Tape: 5 Story: 6 - Dolly Adams describes The Links' international presence

Tape: 5 Story: 7 - Dolly Adams remembers writing 'She in the Glass House'

Tape: 5 Story: 8 - Dolly Adams remembers living in Atlanta, Georgia

Tape: 5 Story: 9 - Dolly Adams talks about the Gullah culture

Tape: 5 Story: 10 - Dolly Adams describes the services in the African Methodist Episcopal church

Tape: 6 Story: 1 - Dolly Adams describes her work in Charleston, South Carolina

Tape: 6 Story: 2 - Dolly Adams describes her work in Jacksonville, Florida

Tape: 6 Story: 3 - Dolly Adams describes the Black Women's Agenda

Tape: 6 Story: 4 - Dolly Adams describes her activities during retirement

Tape: 6 Story: 5 - Dolly Adams reflects upon her legacy

Tape: 6 Story: 6 - Dolly Adams describes her concerns for the African American community

Tape: 6 Story: 7 - Dolly Adams describes how she would like to be remembered

Tape: 6 Story: 8 - Dolly Adams narrates her photographs

DASession

1$1

DATape

3$3

DAStory

4$10

DATitle
Dolly Adams talks about the desegregation of Waco, Texas, pt. 1
Dolly Adams recalls the reprisals against her civil rights activism
Transcript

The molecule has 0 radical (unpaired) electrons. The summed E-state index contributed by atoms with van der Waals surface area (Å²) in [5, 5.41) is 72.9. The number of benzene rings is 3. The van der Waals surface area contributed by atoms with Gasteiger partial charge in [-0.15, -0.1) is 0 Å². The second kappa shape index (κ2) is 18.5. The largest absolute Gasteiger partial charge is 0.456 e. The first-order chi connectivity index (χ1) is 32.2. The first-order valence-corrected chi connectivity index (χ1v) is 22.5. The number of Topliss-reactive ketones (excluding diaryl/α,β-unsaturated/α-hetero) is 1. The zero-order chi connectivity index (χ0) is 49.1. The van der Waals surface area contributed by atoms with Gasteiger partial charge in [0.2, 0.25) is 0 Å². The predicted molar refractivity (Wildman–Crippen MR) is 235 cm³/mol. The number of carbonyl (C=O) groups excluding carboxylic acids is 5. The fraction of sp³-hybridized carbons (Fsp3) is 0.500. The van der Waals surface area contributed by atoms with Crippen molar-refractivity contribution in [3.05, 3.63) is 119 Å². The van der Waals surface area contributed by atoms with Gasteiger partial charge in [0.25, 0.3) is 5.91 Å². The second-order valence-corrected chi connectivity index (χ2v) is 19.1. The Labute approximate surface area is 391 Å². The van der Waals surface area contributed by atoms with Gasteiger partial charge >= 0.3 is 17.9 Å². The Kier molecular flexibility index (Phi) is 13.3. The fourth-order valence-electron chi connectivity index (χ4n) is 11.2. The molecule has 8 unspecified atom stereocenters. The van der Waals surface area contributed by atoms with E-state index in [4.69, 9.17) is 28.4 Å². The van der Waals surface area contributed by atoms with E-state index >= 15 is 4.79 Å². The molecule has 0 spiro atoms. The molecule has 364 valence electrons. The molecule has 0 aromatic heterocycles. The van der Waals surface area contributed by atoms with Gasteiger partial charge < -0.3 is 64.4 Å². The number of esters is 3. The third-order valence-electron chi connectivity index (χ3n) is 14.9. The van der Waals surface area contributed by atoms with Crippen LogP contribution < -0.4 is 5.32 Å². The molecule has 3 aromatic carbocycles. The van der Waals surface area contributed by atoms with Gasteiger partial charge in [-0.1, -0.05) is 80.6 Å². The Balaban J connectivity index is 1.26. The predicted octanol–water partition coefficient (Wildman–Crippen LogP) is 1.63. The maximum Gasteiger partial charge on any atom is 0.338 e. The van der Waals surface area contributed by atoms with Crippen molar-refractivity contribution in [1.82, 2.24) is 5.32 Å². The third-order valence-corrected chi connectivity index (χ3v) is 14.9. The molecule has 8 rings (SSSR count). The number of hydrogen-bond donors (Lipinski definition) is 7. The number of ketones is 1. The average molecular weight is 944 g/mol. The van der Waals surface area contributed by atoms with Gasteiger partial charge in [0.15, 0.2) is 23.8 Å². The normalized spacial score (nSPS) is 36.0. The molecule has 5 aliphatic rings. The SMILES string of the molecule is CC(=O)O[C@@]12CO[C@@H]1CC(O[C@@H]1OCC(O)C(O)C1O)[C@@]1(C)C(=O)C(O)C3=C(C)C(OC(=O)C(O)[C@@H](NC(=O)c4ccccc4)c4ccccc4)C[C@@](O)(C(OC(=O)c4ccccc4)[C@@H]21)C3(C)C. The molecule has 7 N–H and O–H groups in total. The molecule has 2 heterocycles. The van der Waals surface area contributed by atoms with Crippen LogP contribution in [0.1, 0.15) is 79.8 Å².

Waco [Texas] was a nice, very segregated country town, but here again, we had our own system of, of survival. When, when Waco dec- dec- well, when we decided--when integration came, one of the first places that was picketed was across the street from the campus [Paul Quinn College, Waco, Texas; Dallas, Texas]. It was a little store, a little--one of those 7-Eleven stores, which would not employ any of our students, but nobody bought anything in there except black folk, kids from the campus or people who lived around the campus. So, we--I was on the picket line and, of course, they picket--our kids picketed downtown. I remember they called my husband [HistoryMaker Bishop John Hurst Adams] and said--the mayor called and told him, "Come get your, your students. They're sitting out here at one of these lunch counters." He said, "Well, if you fed them--they probably can't even afford to pay for the Coke, so if you, you offer to them, you would--you would be able to get rid of them. Otherwise, they can stay there until you decide, you know, what you're gonna do." And he said, "Well, we'll put them in jail." He said, "And I'll come get them out of jail and they'll be back there tomorrow." So, they--Waco was one of those towns that was very pragmatic and they really did not want all of that. So, they asked my husband to come down and talk with them and they ended by fiat, the may--the mayor integrated all of the downtown eating facilities the next day.$$Yeah. Now, I've heard a few stories like this where segregation seems like it's hard, a hard line until somebody challenges it and it fades.$$Well, the truth of the matter was we lived in separate enclaves anyway. We weren't all over town, but to say--it's--it was stupid to say here is a store in the middle, next door to your house and you can go in and buy in that store, you can keep him in business, but you cannot--they will not employ--they bring in people to employ, won't employ any of your kids.$$Okay. So, now, now were you or your husband a member of NAACP [National Association for the Advancement of Colored People] or the--$$Oh, yeah.$$Okay.$$I was very active in the NA--NAACP. I was the secretary at that time and that's another interesting story. I had teachers in the public schools of, of Waco who would give me their dues, but I was--they would tell me, "You cannot report my name. You can--I will give you the money, but don't ever tell them who gave it to you."$$Okay, so (simultaneous)--$$(Simultaneous) So, I, I, I collected a whole lot of money from people. They were afraid of their jobs. They didn't know what was gonna happen if they found out they were NAACP. But, because we worked for a black church, there was nothing they could do to us.$Back to our time in Seattle [Washington]. Our time in Seattle was marvelous, but it was also tumultuous because those marches, while they didn't make the kind of publicity that, that King's [Reverend Dr. Martin Luther King, Jr.] did down here, they were life changing there. As a matter of fact, my, my children were in school and we became targets. There was a racist who used to call me every night. He seemed to know when my husband [HistoryMaker Bishop John Hurst Adams] was gone. He'd be at church or at some meeting, and he would call and make threats and, you know, "What do you niggers want?" And, "Why, why are you doing this?" And I was trying very hard to be conciliatory and I would speak to him very nicely until one Sunday night he called and he said, "Yeah, you've got two daughters, three daughters, one is Gaye [Gaye Adams Massey] and one is Jann [Jann H. Adams] and they're at McGilvra [McGilvra Elementary School, Seattle, Washington]," it was a elementary school, "and Madelyn [Madelyn R. Adams] is in a Montessori school," and our telephone was tapped. We knew this. The police put a tap on the telephone because they knew they'd been calling and stuff, and I lost it. I promised all sorts of things I was gonna do to that man if he--if he touched my children. So, the next morning, the police came to see me and said, "Ms. Adams [HistoryMaker Dolly Adams], do you have a gun?" I said, "No." The man said, "Well, you need one. After what you told him, he just may come after you." So, they took me down to the police department, they gave me a gun, took me to the firing range and taught me how to use it, gave me the ammunition and told me if he comes up those stairs or gets anyplace near your children, feel free to shoot him and I promised I would. I never had to, praise the Lord, but I had every intention of doing so.